One young hedge-fund manager says that an investor can enjoy the same hefty returns touted by private-equity firms (through the purchase, turnaround and resale of troubled companies) through buying highly leveraged small-caps stocks. That manager, Dan Rasmussen, is profiled in a recent article by Forbes’ Daniel Fisher.
Rasmussen makes the bold argument, Fisher writes, that private equity “isn’t that complicated.” With a history and literature degree from Harvard, Rasmussen was one of the first undergraduates hired directly by Bain Capital. He was assigned to a team that analyzed “what worked in private equity and what didn’t,” and after examining 2,500 deals ($350 billion in invested capital over 30 years), Rasmussen arrived at conclusions that didn’t thrill Bain executives:
Private equity, he concluded, is mostly a levered small-cap strategy. In fact, Rasmussen found that 95% of leveraged buyouts involved companies with an enterprise value below $1.1 billion. Further, he found that difference between success and failure usually came down to purchase price: When private equity firms paid more than seven times earnings before interest, taxes, depreciation and amortization (EBITDA), their probability of success plummeted.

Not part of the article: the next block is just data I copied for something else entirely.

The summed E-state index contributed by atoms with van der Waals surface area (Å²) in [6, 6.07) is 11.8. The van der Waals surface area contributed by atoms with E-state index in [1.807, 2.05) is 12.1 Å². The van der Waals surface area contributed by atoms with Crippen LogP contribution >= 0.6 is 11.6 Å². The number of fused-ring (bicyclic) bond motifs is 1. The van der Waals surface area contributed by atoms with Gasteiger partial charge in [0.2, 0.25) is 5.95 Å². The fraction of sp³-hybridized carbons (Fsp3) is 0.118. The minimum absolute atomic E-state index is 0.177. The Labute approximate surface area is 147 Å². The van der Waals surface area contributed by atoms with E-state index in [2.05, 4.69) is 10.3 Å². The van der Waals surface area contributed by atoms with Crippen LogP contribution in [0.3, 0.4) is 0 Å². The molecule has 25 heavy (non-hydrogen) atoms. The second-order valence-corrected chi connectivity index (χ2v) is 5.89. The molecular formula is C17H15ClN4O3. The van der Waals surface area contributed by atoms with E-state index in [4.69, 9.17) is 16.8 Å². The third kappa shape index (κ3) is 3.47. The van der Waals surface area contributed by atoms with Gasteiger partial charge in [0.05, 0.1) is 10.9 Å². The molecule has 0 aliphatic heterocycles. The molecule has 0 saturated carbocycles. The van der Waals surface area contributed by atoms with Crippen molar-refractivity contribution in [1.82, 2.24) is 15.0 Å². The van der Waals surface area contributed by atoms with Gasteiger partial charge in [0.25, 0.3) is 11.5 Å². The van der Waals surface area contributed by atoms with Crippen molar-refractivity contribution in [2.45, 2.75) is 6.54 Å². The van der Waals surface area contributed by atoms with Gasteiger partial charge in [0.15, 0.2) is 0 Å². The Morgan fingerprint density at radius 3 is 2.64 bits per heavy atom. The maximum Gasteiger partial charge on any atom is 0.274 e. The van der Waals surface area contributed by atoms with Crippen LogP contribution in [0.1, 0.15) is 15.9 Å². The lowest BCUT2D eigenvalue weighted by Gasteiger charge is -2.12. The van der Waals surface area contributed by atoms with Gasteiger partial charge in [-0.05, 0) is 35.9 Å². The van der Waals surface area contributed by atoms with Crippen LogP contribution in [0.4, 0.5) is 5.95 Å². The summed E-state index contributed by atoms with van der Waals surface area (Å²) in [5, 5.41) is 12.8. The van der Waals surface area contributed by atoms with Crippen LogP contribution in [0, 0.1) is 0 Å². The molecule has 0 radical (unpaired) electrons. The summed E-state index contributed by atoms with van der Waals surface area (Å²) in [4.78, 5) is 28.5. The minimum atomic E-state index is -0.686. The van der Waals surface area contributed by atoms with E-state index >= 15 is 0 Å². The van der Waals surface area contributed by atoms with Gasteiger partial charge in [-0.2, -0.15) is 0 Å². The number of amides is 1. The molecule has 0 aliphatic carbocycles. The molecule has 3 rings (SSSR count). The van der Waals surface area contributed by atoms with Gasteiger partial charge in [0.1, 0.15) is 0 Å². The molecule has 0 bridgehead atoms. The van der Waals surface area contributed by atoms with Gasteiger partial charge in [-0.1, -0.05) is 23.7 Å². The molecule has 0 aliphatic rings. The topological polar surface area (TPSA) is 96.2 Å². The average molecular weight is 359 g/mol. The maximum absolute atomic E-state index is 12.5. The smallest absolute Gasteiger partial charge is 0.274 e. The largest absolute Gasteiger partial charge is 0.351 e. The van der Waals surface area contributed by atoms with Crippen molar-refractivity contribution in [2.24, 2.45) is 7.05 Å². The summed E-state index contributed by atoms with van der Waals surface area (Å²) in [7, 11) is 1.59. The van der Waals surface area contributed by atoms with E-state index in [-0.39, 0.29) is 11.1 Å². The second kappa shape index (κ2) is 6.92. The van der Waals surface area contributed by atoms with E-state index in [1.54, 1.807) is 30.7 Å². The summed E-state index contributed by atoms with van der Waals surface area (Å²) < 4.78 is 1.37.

“The 25 percent of the cheapest deals accounted for 60 percent of the profits,” Rasmussen reported. Fisher summarizes Rasmussen’s conclusion: “Private equity executives’ most important skill was finding cheap companies that could pay back the debt they loaded on.”
Rasmussen went on to attend Stanford Business school, where he built a training model based on his findings at Bain, and started managing money for friends and family. After graduating from Stanford in 2015, he founded Verdad Capital. In what Fisher characterizes as a break from industry practice, Rasmussen charges a 1.5% management fee and no performance fee (versus the usual 2 and 20). He now has about 20 clients and manages about $20 million in assets. Results have been varied over the last three years, but Fisher says “he’s up 26% this year, for a return since inception of 14.6% a year compared with 11% for the Russell 2000 small-cap index.”
Rasmussen’s goal? To become the “Vanguard of the private equity industry.”